Previous studies on Cav3.2 have shown that the proximal portion of the I–II loop contains a gating brake that restrains channels from opening, while the distal I–II loop contains determinants that regulate channel trafficking to the plasma membrane [3], [4]. In a recent study we mapped the end of the gating brake in Cav3.2 to the end of a helix-loop-helix structure [4]. In keeping with our initial deletion naming scheme [3], we call deletions of the brake region D1–2 (Fig. 1), and for simplicity refer to the channels by their original α1X nomenclature, such that deletions in Cav3.1 (α1G) are termed GD1–2 and Cav3.3 (α1I) are termed ID1–2. Likewise, deletions D3–5 (D3, D4, and D5) removed the distal portion of the I–II loop, sparing the D6 region that was found to affect channel gating in Cav3.2 [3].

D1–2 and D3–5 deletion mutants reveal a hyperpolarized shift in the voltage dependence of activation vs. wild-type Cav3s

To determine the effects of the initial region of the I–II loop on channel gating, we transfected HEK-293 cells with the deletion mutants of Cav3.1 and Cav3.3. The first deletion, D1–2, removes highly conserved amino acids in the I–II loop that are immediately proximal to the transmembrane segment of the first repeat (IS6; Fig. 1). The voltage-dependent of activation of D1–2 channels was significantly shifted to more hyperpolarized potentials (Fig. 2). This shift can can be appreciated in both the current density and normalized I-V plots, and reflect a shift caused by the GD1–2 and ID1–2 deletions of −18 and −11 mV, respectively (Fig. 2, Table 1). The deletion mutants of Cav3.1 were more sensitive to voltage changes, as evidenced by a decrease in the slope factors that describe the activation curves (Table 1). The deletion mutants are distinguishable by their variable effects on gating, with D1–2 generally exerting more profound effects compared with D3–5 (Fig. 2; Table 1).

Figure 2. Effect of Cav3.1 I–II loop deletions on the voltage dependence of channel activation.

A, B, Normalized current traces recorded during depolarizing voltage steps from −80 to +30 mV (holding potential, −100 mV, except for GD1–2 mutant, which due to shifted inactivation was −110 mV) in WT Cav3.1 (Aa), GD1–2 (Ab), GD3–5 (Ac), WT Cav3.3 (Ba), ID1–2 (Bb) and ID3–5 (Bc). Thick gray lines represent the current at −50 mV, demonstrating the negative shift in voltage dependence of activation observed in the deletion mutants. Currents were normalized to the maximum peak current in that cell. Time calibration bar scale applies to all three sets of traces in each case. Peak current-voltage plots for either Cav3.1 and its deletions (C) or Cav3.3 and its deletions (D). Peak currents were normalized to the cell size as estimated by capacitance. Normalized current-voltage plots for either Cav3.1 and its deletions (E) or Cav3.3 and its deletions (F). Same symbol definition as in panels C and D. Smooth curves in C–F represent fits to the average data using a Boltzmann–Ohm equation [4].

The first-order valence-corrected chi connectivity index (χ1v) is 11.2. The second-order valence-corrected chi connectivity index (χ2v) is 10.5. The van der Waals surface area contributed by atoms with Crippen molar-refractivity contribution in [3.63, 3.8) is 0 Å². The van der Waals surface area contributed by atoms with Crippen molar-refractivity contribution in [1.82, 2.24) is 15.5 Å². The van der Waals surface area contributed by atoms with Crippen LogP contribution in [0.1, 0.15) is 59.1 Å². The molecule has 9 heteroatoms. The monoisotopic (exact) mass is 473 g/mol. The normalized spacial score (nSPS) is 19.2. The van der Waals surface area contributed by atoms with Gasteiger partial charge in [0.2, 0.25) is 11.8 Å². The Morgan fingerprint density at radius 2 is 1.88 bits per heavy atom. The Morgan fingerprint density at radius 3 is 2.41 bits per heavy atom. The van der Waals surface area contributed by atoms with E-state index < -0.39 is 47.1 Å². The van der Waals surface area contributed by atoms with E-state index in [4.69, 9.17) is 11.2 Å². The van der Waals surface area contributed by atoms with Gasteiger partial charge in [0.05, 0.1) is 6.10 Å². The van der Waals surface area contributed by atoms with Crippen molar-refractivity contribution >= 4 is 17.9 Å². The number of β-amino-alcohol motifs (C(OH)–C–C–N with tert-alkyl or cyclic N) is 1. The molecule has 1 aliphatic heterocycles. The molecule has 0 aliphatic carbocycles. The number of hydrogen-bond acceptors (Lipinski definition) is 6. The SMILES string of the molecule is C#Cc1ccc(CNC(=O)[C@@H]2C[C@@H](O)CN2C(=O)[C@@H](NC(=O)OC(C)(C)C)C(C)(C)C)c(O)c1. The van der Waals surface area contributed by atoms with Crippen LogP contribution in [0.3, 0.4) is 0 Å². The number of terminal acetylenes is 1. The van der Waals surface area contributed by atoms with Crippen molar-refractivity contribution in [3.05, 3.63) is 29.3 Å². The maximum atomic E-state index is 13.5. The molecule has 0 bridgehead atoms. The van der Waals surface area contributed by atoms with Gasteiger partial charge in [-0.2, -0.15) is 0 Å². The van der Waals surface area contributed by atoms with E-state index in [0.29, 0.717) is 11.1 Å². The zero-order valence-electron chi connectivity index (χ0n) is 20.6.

Table 1. Electrophysiological properties of Cav3.1, Cav3.3, and their deletion mutants.

D1–2 deletion mutants display a hyperpolarized shift in steady-state inactivation vs. wild-type Cav3s

We next examined contributions of the D1–2 region of the I–II loop of Cav3.3 to steady-state inactivation (h). The voltage dependence of channel inactivation was measured using prepulses to varying potentials for 15 s and a 50 ms test pulse to −35 mV to determine channel availability. In agreement with previous findings with Cav3.2 [3], deletion of the gating brake in both Cav3.1 and Cav3.3 produced a hyperpolarized shift in the steady-state inactivation curves (Fig. 3). Curiously, despite the large shift in the voltage-dependence of activation, the GD3–5 deletion only had a small −3 mV shift of the steady-state inactivation curve (Fig. 3C, D, Table 1). In contrast, the ID3–5 deletion shifted the inactivation curve (8 mV) more than the activation curve (3 mV). These results are in line with our prediction that the D1–2 region of the I–II loop serves as a conserved gating brake in all LVA Ca2+ channels, but begins to reveal differences in the role of the I–II loop in gating of Cav3.3.

Figure 3. Effect of deletions on steady-state inactivation.

A, B, Representative current traces obtained during the 20 ms test pulse to −20 mV to measure channel availability. This test pulse was preceded by incremental hyperpolarizing pulses (15 s) from −110 mV in WT Cav3.1 (Aa), GD1–2 (Ab), GD3–5 (Ac), and WT Cav3.3 (Ba), ID1–2 (Bb), ID3–5 (Bc). Thick gray lines represent the current available after prepulses to −80 mV, demonstrating the negative shift in steady-state inactivation in the deletion mutants. C, D, The mean normalized amplitude of the current is expressed as a function of prepulse potential and fit with a Boltzmann equation (smooth curves). Averages of the fits to data from individual cells are reported in Table 1.